As someone who accepts the laws of physics, I find it alarming to partly agree with Matt Canavan, noted coal fetishist. However, his response to business talking about putting together its own energy and emissions package — that “we have a way of resolving fraught political dispute in Australia, it’s called democracy, and I don’t think the corporate sector is a replacement for democracy” — has a point.
It’s not for business to determine Australia’s policy direction on major issues, but the people actually voted in by the electorate to address them — people who have to answer to voters on how they do so.
Where Canavan’s response falls down, of course, is that our democracy noticeably hasn’t resolved the dispute over an appropriate climate policy. It has spectacularly failed, due to people like Canavan, who refuse to accept science and aggressively push the interests of the fossil fuel industries that make such a big contribution to his party’s coffers. That’s why the Morrison government has no climate or energy policy, lies about meeting our Paris Agreement targets, and hides data showing rising emissions — making it even worse than the Abbott government on climate action.
Would a business-led process be any better? What target would it aim at? The government’s unacceptably low 26% target? Labor’s 45% target? How would it pursue such a target? Who would verify it? What about free riders or businesses that refuse to take part? What about the mining industry, which has sabotaged good policy so often?
Does anyone trust business to do what it says it will, after what we’ve seen from the banks, energy companies, aged care companies, multinationals and tech companies this year alone?
Luckily our system of government does have a mechanism for when our politicians are incapable of effectively governing. Despite widespread acceptance that, in a democracy, politicians should be the ones making decisions, we also routinely accept that politicians can’t be trusted to govern in the interests of the country, and remove their power to do so.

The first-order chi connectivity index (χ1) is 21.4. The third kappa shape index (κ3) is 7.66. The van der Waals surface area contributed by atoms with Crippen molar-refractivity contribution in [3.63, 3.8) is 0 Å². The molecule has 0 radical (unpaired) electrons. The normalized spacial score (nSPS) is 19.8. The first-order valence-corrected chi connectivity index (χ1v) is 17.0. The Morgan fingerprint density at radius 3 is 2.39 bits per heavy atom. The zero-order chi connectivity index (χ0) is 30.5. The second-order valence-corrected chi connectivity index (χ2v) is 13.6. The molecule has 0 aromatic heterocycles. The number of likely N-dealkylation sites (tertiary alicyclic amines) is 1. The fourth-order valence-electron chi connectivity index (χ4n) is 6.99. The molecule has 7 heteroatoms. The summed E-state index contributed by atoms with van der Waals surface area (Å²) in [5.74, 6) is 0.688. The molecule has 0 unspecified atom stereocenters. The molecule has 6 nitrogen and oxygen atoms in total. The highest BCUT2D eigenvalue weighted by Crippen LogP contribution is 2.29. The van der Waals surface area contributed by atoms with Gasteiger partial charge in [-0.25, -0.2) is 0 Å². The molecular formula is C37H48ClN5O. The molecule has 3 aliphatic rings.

Since the early days of the Howard government, monetary policy has been run by an independent Reserve Bank of Australia, on the basis that politicians can’t be trusted to make interest rate decisions. It’s now accepted in Australia that frontbenchers don’t even comment on monetary policy decisions for fear of being seen to influence independent policymakers.
We have independent institutions elsewhere. We accept that politicians shouldn’t try to influence the media — not merely is the ABC supposed to be independent, but the media regulator ACMA is also independent of government. The corporate regulator is supposed to be independent, as is the prudential regulator. The Australian Electoral Commission is independent; so is the Future Fund. The ATO. The list goes on.
All independent because everyone accepts that politicians simply cannot be left to make decisions in these crucial areas — our democratic system isn’t strong enough for that.
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Why not climate action? A decade after Labor and the Coalition went to the 2007 election promising a carbon pricing scheme, it is clear that our democracy can’t address the issue. We didn’t need a decade of monetary policy paralysis to convince us to make the RBA independent. We didn’t need continual interference in the operations of the Future Fund to show the need to keep politicians out of it.
An independent body, appointed with the agreement of both sides of politics, to both set Australia’s emissions targets and determine and implement policy to achieve them, is probably the only way we’re going to secure genuine climate action. Labor might insist it is fully committed to its emissions targets, but remember Kevin Rudd declaring climate change as the great economic and moral challenge of our time?
Luckily, some in business are already thinking along these lines. Energy Australia’s Catherine Tanna suggested an independent climate action process yesterday.
“Just as the RBA is responsible for monetary policy, our independent energy institutions might take charge of delivering carbon policy,” she said.
“The concept of asking independent institutions to guide energy tends to attract scepticism, even ridicule,” she suggested, but, “we’re running out of time and people to trust.”
Anyone ridiculing the idea can perhaps also explain why an independent monetary policy, or an independent tax office, is ridiculous. At the moment, nothing else will save us from the likes of Canavan.